The day – Gasoline tax exemption begins, in some places, pushing the price of regular gas below $4 a gallon

Connecticut’s temporary suspension of the state’s 25-cent-per-gallon excise tax on gasoline pushed prices below $4 per gallon at some area gas stations on Friday, but the overall effect of the price reduction has been difficult to assess.

Some of those filling up their tanks were unaware or only dimly aware that Gov. Ned Lamont and lawmakers had taken steps to ease the burden on consumers, at least until June 30.

A few noted that it was an election year.

Dave Mamula, a Niantic resident refueling at Flanders Shell on the corner of Boston Post and Chesterfield roads in East Lyme, said, “I think I am,” when asked if he knew he was paying less than he would have paid the day before.

“It doesn’t make a big difference to me,” he said before turning to politics. “When Donald Trump was president, gas was $2.50. I’m a Republican, what can I say? We need to put Republicans in power — in the White House and in the State Capitol.

Haseeb Butt, the director of Flanders Shell, said the station cut prices at midnight Thursday, dropping the cash price of a gallon from $4.20 to $3.95. He said the station had taken a delivery from his distributor two days earlier, meaning he was selling what was left of the shipment at a discount he hadn’t gotten.

He said he understands the state is “trying to do something” for retailers in his situation.

“It all depends on how they charge me,” Butt said. “I hope to God they’ll charge me fairly.”

He said the majority of people “realize the price of everything is ridiculously high”, not just gasoline, suggesting many have become accustomed to soaring prices and shortages during the COVID-19 pandemic.

Cesar Navas of East Lyme hadn’t noticed the fall in prices at Flanders Shell, even as he started to pump. “They’re still a bit high,” he said. “But maybe that will ease the tension a bit.”

Navas said he filled up for $25 before prices started to climb, whereas now it costs him $45. He said the increase has forced him to reconsider his driving habits, even forcing him to give up a job 30 minutes away for one closer to home.

At the Henny Penny convenience store/Shell station on Route 85 in Waterford, regular gasoline was $4.07 on Friday, reflecting the state excise tax suspension, according to the manager.

Seth Chartier of Windham, who was refueling there, said he had no idea petrol prices had been reduced. “I’m not that affected,” he said. “I just have to pay.”

Informed of the price drop, Stacey Ornberg of New London, another client of Henny Penny, asked if it was an April Fool’s joke. She says she’s gotten used to “ridiculously high” prices, with the cost of filling up her vehicle going from $35 to $50. “It’s just to and from work,” she said.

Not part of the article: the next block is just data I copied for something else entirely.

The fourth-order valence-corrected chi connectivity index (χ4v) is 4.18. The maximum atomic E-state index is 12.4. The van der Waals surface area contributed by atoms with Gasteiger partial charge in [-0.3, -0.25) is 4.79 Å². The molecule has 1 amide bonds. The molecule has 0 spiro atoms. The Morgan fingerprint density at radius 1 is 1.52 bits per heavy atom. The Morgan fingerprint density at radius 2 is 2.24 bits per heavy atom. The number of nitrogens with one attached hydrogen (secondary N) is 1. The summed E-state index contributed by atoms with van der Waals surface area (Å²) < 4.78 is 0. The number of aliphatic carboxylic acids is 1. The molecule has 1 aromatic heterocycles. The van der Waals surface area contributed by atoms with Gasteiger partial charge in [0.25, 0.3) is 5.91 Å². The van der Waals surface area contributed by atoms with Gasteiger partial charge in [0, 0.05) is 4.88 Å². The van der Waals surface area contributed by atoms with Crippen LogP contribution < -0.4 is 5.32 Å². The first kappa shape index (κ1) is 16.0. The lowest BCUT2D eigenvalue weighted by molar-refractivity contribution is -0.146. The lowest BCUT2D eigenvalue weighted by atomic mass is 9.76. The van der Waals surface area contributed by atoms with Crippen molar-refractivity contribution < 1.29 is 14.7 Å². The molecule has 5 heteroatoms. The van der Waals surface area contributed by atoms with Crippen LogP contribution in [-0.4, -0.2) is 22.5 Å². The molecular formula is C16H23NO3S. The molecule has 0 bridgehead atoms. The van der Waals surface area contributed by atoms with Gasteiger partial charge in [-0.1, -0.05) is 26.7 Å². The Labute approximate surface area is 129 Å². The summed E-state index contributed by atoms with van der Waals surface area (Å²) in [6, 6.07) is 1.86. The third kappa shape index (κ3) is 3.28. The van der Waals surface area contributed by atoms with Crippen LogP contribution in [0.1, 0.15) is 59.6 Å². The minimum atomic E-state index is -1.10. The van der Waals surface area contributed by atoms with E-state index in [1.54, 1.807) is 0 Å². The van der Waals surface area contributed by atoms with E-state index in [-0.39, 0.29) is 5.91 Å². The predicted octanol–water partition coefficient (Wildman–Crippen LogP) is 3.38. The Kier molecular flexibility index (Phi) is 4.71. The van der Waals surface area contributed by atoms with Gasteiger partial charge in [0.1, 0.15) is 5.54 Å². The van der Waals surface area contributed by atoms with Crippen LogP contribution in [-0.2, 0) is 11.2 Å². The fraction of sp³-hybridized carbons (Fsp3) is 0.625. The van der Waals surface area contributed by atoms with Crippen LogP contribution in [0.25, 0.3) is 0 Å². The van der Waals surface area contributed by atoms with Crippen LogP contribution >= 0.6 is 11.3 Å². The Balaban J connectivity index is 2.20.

AAA reported on Friday that the price of crude oil fell below $100 a barrel for the first time since February after President Joe Biden announced the day before that the United States would release 180 million barrels from the strategic reserve of oil over the next six months.

After hitting $4.33 on March 11, the national average gasoline price fell to $4.21 a gallon, down three cents from last week.

In Connecticut, Friday’s average price was $4.27, down four cents from last week, but up 54 cents from a month ago and up $1.38 more than there. is one year old, according to AAA. In the New London-Norwich area, Friday’s average price was $4.29, down two cents from last week and up 36 cents from a year ago.

“Nationally, gasoline demand is again defying seasonal trends and has fallen for the second week in a row,” said Tracy Noble, spokeswoman for AAA in Greater Hartford. “If demand continues to fall as gasoline inventories continue to pile up, prices will likely continue to fall.”

State Attorney General William Tong issued guidance on Friday for consumers who suspect gasoline tax exemption violations.

“Any gas station suspected of charging the 25 cent tax, or part thereof during the holidays, will be investigated by the Attorney General’s Office…” Tong said in a statement. “Acting in coordination with the Department of Consumer Protection, the Office of the Attorney General may take action against retailers found to have violated this law and seek appropriate relief, including injunctive relief, restitution and civil financial penalties designed to deter would-be unscrupulous traders. sellers.”

Consumers are encouraged to file complaints online using the Attorney General’s Office Complaint Portal:

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